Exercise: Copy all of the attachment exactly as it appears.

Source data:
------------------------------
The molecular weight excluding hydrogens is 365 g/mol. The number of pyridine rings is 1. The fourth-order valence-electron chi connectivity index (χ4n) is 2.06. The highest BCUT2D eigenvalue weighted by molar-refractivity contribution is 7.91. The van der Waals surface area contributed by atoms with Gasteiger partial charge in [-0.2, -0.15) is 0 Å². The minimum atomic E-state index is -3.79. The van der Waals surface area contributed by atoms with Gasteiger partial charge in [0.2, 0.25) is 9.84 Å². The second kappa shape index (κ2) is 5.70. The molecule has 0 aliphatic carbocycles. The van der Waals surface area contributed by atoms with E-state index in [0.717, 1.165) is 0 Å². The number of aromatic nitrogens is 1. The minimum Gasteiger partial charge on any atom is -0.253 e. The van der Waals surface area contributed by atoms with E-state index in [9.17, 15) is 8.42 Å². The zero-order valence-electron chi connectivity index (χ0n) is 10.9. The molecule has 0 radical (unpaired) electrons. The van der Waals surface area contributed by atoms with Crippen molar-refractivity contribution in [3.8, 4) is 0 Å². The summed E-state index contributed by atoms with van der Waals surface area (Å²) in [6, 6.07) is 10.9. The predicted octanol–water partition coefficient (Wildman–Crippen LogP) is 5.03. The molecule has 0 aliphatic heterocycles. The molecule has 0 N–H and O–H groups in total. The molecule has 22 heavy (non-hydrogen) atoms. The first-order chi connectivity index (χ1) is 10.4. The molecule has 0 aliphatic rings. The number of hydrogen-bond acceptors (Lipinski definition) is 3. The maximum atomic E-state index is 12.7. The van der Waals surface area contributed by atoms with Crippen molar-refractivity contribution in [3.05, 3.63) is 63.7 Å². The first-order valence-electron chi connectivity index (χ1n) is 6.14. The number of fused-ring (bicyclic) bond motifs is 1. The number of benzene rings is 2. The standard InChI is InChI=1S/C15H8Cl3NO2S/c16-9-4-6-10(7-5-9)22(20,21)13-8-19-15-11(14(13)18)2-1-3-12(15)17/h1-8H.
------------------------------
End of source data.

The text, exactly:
The molecular weight excluding hydrogens is 365 g/mol. The number of pyridine rings is 1. The fourth-order valence-electron chi connectivity index (χ4n) is 2.06. The highest BCUT2D eigenvalue weighted by molar-refractivity contribution is 7.91. The van der Waals surface area contributed by atoms with Gasteiger partial charge in [-0.2, -0.15) is 0 Å². The minimum atomic E-state index is -3.79. The van der Waals surface area contributed by atoms with Gasteiger partial charge in [0.2, 0.25) is 9.84 Å². The second kappa shape index (κ2) is 5.70. The molecule has 0 aliphatic carbocycles. The van der Waals surface area contributed by atoms with E-state index in [0.717, 1.165) is 0 Å². The number of aromatic nitrogens is 1. The minimum Gasteiger partial charge on any atom is -0.253 e. The van der Waals surface area contributed by atoms with E-state index in [9.17, 15) is 8.42 Å². The zero-order valence-electron chi connectivity index (χ0n) is 10.9. The molecule has 0 radical (unpaired) electrons. The van der Waals surface area contributed by atoms with Crippen molar-refractivity contribution in [3.8, 4) is 0 Å². The summed E-state index contributed by atoms with van der Waals surface area (Å²) in [6, 6.07) is 10.9. The predicted octanol–water partition coefficient (Wildman–Crippen LogP) is 5.03. The molecule has 0 aliphatic heterocycles. The molecule has 0 N–H and O–H groups in total. The molecule has 22 heavy (non-hydrogen) atoms. The first-order chi connectivity index (χ1) is 10.4. The molecule has 0 aliphatic rings. The number of hydrogen-bond acceptors (Lipinski definition) is 3. The maximum atomic E-state index is 12.7. The van der Waals surface area contributed by atoms with Crippen molar-refractivity contribution in [3.05, 3.63) is 63.7 Å². The first-order valence-electron chi connectivity index (χ1n) is 6.14. The number of fused-ring (bicyclic) bond motifs is 1. The number of benzene rings is 2. The standard InChI is InChI=1S/C15H8Cl3NO2S/c16-9-4-6-10(7-5-9)22(20,21)13-8-19-15-11(14(13)18)2-1-3-12(15)17/h1-8H.